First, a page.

The state Senate is one step closer to putting some antiquated laws out to pasture, following a meeting of the Senate Judiciary Committee on Wednesday afternoon.
Committee members approved Senate Bill 47, which would amend the state’s livestock trespass laws. The code sections had not been updated since 1913 and required owners of runaway livestock to be fined “not less than five dollars nor more than ten dollars.”
The new version of the law increases those penalties significantly. Owners of runaway livestock would receive a warning after the first offense. If
they receive a second offense within six months of their original infraction, the irresponsible farmer would be charged with a misdemeanor
and fined $50.
A third offense would result in a fine of $100 to $1,000.
“I don’t know of any cattle drives anymore so I believe it’s overdue we update our statute,” said Sen. Herb Snyder, D-Jefferson.
The bill was on track to pass during the 2012 legislative session but got caught in the end-of- session logjam.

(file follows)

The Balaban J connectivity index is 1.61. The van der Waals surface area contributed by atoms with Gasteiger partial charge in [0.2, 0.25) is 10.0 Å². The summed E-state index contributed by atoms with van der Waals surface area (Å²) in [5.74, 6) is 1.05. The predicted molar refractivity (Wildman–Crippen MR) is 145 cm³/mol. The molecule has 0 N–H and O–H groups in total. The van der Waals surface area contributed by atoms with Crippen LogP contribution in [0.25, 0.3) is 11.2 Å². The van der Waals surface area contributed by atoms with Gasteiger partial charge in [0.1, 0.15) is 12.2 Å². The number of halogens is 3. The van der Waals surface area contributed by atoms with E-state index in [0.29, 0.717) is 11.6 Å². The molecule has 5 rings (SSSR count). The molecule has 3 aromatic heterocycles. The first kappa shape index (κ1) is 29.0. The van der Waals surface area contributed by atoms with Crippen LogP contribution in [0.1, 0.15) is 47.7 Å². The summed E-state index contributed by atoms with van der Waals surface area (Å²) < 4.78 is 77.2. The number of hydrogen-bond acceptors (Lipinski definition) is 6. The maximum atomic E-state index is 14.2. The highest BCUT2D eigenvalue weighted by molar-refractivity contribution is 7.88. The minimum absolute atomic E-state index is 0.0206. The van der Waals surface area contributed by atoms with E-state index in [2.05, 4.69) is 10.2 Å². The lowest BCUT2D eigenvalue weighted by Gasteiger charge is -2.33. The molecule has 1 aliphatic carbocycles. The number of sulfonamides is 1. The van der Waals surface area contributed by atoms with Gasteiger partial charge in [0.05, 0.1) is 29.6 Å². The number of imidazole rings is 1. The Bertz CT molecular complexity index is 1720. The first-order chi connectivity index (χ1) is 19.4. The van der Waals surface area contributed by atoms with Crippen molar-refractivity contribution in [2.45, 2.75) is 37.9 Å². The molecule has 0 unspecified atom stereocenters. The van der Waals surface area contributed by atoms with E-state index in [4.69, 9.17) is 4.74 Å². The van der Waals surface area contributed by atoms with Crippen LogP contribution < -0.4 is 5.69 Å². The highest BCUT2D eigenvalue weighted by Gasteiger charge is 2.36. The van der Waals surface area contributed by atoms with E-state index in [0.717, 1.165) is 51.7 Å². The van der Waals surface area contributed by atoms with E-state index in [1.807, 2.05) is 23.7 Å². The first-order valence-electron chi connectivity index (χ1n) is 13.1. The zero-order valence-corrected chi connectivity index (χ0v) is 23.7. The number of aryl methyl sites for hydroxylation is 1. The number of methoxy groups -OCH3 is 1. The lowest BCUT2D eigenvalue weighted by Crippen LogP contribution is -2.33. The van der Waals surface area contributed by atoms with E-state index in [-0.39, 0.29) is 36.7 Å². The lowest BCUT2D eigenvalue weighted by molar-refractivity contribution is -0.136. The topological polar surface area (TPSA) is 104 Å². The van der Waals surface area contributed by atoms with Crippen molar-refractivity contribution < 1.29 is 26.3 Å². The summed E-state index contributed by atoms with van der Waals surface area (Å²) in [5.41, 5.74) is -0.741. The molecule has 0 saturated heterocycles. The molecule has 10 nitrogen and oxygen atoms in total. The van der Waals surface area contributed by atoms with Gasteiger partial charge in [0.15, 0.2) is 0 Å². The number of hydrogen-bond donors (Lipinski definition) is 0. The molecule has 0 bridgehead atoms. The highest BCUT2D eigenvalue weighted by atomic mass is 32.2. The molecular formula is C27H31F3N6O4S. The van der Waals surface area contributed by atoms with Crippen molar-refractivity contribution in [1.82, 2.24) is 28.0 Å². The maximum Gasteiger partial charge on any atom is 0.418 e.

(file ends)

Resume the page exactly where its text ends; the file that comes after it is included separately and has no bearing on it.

Sen. Bob Williams, D-Taylor, said the law is not set up to penalize farmers whose livestock escape by accident. He said this legislation would crack down on farmers who just let their animals run wherever they choose.
The bill previously passed the Senate’s Agriculture and Rural Development Committee. It will now go to the full Senate for a vote.
Also yesterday, the House Political Subdivisions Committee on Wednesday approved a bill that would strike municipalities’ power to enact their own gun or ammunition restrictions.
A state law banning new municipal gun bans is already on the books, but it included a grandfather clause exempting ordinances adopted before June 1, 1999. The new bill would eliminate the grandfather clause. Committee members unanimously approved the bill but recommended the House Judiciary Committee also review the legislation before it goes to the full House.